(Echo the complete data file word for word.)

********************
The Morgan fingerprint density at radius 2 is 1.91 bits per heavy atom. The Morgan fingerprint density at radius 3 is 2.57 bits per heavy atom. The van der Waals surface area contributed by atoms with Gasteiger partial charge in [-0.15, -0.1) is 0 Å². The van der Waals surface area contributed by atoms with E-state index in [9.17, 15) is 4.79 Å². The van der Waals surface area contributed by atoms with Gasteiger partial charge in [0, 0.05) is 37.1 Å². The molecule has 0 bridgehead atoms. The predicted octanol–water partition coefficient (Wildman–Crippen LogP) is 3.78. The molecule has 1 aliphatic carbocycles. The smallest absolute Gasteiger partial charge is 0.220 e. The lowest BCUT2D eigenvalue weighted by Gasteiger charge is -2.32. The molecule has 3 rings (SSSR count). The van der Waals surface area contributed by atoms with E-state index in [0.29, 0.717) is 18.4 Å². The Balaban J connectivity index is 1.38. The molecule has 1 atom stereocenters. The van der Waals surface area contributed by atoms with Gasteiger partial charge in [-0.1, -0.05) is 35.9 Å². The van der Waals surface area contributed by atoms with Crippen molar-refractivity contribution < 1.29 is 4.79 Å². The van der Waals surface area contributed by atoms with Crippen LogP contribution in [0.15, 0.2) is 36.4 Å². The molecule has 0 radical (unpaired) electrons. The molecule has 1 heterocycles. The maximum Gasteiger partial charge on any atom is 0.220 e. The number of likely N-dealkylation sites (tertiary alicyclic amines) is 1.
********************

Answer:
The Morgan fingerprint density at radius 2 is 1.91 bits per heavy atom. The Morgan fingerprint density at radius 3 is 2.57 bits per heavy atom. The van der Waals surface area contributed by atoms with Gasteiger partial charge in [-0.15, -0.1) is 0 Å². The van der Waals surface area contributed by atoms with E-state index in [9.17, 15) is 4.79 Å². The van der Waals surface area contributed by atoms with Gasteiger partial charge in [0, 0.05) is 37.1 Å². The molecule has 0 bridgehead atoms. The predicted octanol–water partition coefficient (Wildman–Crippen LogP) is 3.78. The molecule has 1 aliphatic carbocycles. The smallest absolute Gasteiger partial charge is 0.220 e. The lowest BCUT2D eigenvalue weighted by Gasteiger charge is -2.32. The molecule has 3 rings (SSSR count). The van der Waals surface area contributed by atoms with E-state index in [0.29, 0.717) is 18.4 Å². The Balaban J connectivity index is 1.38. The molecule has 1 atom stereocenters. The van der Waals surface area contributed by atoms with Gasteiger partial charge in [-0.1, -0.05) is 35.9 Å². The van der Waals surface area contributed by atoms with Crippen molar-refractivity contribution < 1.29 is 4.79 Å². The van der Waals surface area contributed by atoms with Crippen LogP contribution in [0.15, 0.2) is 36.4 Å². The molecule has 0 radical (unpaired) electrons. The molecule has 1 heterocycles. The maximum Gasteiger partial charge on any atom is 0.220 e. The number of likely N-dealkylation sites (tertiary alicyclic amines) is 1.